Trump Selects Green Energy Policy Skeptic to Lead Renewable Energy and Efficiency Office at DOE
The Hill: Trump Picks Renewable Energy Policy Skeptic to Lead DOE Office
President Trump has named Dan Simmons, an opponent of policies meant to promote renewable energy, to lead the renewable energy office at the Department of Energy.
Simmons formerly worked at the Institute for Energy Research, a self-styled, free-market energy think tank that is funded largely by fossil fuel interests.
An Energy official announced Simmons’s appointment to lead the Office of Energy Efficiency and Renewable Energy (EERE) in a recent email to employees, which noted that Simmons started at the department during the Trump administration’s transition period.
His appointment was first reported by E&E News.
Financial Times: Eclipse to Test U.S. Electric Grid Reshaped By Solar Power
Running the Numbers for Tesla’s Solar Roof: How Much Will It Cost You?
Sungevity Is Sold: More Layoffs Without Notice, Name Changed to Solar Spectrum
Denmark, Germany and the Netherlands Want to Build an Island Hub to Support 100GW of Offshore Wind
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Solar Plus Energy Storage: Comparing System Options
The first total solar eclipse to darken U.S. skies in a generation has forced utilities to draw up contingency plans for an electric grid increasingly powered by the sun.
A giant shadow moving west to east on August 21 will temporarily remove “a large amount of photovoltaic resources” from the country, a regulatory body concluded last week. California’s grid operator on Monday estimated the eclipse would boost its net demand by 6,000 megawatts, enough power for the city of Los Angeles, as solar output nosedives.
Eclipses are among the latest factors utility managers must consider as renewable energy becomes a bigger part of the generation mix. The last total solar eclipse crossed the US in 1979, when president Jimmy Carter bemoaned an energy crisis and renewable technology was in its infancy.
Reuters: How Two Cutting Edge U.S. Nuclear Projects Bankrupted Westinghouse
In 2012, construction of a Georgia nuclear power plant stalled for eight months as engineers waited for the right signatures and paperwork needed to ship a section of the plant from a factory hundreds of miles away.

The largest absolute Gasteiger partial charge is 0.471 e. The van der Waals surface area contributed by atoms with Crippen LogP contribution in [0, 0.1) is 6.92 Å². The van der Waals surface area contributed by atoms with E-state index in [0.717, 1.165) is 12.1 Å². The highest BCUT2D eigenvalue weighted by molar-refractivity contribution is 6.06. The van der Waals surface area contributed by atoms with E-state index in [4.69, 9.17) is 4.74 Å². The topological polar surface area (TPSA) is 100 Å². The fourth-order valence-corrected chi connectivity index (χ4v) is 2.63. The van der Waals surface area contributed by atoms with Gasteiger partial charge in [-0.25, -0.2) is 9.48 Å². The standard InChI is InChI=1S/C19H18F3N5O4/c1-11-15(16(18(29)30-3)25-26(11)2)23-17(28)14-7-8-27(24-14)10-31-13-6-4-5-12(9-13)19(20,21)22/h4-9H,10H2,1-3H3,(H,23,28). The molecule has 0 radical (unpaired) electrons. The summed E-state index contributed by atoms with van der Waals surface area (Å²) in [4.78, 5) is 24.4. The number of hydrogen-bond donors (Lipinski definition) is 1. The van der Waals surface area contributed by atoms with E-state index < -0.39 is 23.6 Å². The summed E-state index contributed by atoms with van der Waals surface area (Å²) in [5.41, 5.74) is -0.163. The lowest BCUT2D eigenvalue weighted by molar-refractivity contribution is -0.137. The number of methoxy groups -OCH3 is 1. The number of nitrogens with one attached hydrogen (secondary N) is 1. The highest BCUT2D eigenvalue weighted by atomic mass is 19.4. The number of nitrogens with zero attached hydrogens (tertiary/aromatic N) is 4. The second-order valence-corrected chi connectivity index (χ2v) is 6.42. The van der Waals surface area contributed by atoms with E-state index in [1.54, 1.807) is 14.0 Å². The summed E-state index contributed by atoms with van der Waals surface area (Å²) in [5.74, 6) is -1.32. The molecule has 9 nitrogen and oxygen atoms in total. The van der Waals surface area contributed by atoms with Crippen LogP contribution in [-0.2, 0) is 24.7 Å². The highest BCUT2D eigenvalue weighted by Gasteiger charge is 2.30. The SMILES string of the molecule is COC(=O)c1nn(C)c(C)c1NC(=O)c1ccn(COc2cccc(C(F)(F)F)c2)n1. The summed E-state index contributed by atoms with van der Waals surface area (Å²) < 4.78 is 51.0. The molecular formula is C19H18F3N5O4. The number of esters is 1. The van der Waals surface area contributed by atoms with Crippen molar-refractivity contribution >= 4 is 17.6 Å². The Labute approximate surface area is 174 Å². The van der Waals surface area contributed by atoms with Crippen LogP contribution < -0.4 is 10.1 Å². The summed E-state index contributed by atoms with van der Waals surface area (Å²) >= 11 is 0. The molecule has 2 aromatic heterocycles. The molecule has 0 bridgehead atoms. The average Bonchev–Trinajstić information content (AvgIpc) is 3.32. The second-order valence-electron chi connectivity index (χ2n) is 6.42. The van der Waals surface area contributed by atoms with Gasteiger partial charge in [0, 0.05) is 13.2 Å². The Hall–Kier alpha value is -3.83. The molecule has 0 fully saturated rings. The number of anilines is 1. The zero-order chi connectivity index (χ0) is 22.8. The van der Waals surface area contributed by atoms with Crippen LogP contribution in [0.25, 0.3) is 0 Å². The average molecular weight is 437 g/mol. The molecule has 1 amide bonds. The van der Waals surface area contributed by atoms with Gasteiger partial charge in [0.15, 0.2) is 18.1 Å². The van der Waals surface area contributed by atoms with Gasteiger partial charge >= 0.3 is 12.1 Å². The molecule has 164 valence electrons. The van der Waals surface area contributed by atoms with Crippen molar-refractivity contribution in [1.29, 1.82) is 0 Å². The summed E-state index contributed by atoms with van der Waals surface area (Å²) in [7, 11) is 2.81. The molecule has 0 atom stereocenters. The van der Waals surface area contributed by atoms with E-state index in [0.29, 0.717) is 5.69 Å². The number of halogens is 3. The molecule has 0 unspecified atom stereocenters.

The delay, which a nuclear specialist monitoring the construction said was longer than the time required to make the section, was emblematic of the problems that plagued Westinghouse Electric Co as it tried an ambitious new approach to building nuclear power plants.
The approach – building pre-fabricated sections of the plants before sending them to the construction sites for assembly – was supposed to revolutionize the industry by making it cheaper and safer to build nuclear plants.
But Westinghouse miscalculated the time it would take, and the possible pitfalls involved, in rolling out its innovative AP1000 nuclear plants, according to a close examination by Reuters of the projects.
Those problems have led to an estimated $13 billion in cost overruns and left in doubt the future of the two plants, the one in Georgia and another in South Carolina.
Tri-City Herald: GAO — Energy Department Lax in Fighting Fraud at Hanford, Other Sites
The U.S. Department of Energy isn’t doing enough to cut back on the risk of fraud among its contractors, including at Hanford, according to a Government Accountability Office report released Monday.
“The Department of Energy is responsible for maintaining large parts of our nuclear arsenal, and an inability or unwillingness to root out contracting fraud endangers not only taxpayer dollars but our national security,” Sen. Claire McCaskill, D-Mo, a former auditor, said in a statement. “The most troubling part is that the agency seems unwilling to acknowledge this is a problem.”
In one case, several employees of former contractor Fluor Hanford Inc. charged purchases, including appliances and TV, for their own use to federal credit cards or they received kickbacks for purchases they made.
In the second case, Hanford vitrification plant contractor Bechtel National and its subcontractor AECOM agreed in November to pay $125 million to settle a lawsuit over allegations that they had charged DOE for parts and work that could not be shown to meet the agency’s strict standards for nuclear facilities.
Microgrid Knowledge: An Environmental Case for the Fuel Cell Microgrid: Producing Power with No Combustion
A fuel cell microgrid produces electricity through a chemical reaction — not combusion. This gives it an environmental advantage over many conventional generation technologies, as explained in this excerpt from “Fuel Cell Microgrids: The Path to Lower Cost, Higher Reliability Cleaner Energy.“
A recent study by Argonne National Lab found that fuel cells have lower greenhouse gas emissions than those produced by the U.S. grid mix of technologies.
The same study found that if higher efficiency fuels cells are used, such as those that use solid oxide or molten carbonate technology, the greenhouse gas emissions are comparable to those produced by the California grid mix, which generates 43 percent of its electricity from non-fossil renewable and nuclear sources.
A California wastewater treatment plant, operated by the City of Riverside, offers a good example of the superior environmental performance of a fuel cell. The FuelCell Energy project uses renewable biogas, produced from the wastewater treatment process, as a fuel source to generate carbon-neutral power. As compared to other fuel cells which require ‘directed’ biogas with the same composition as pipeline natural gas, the FCE system operates directly on biogas, thus creating more cost efficiency.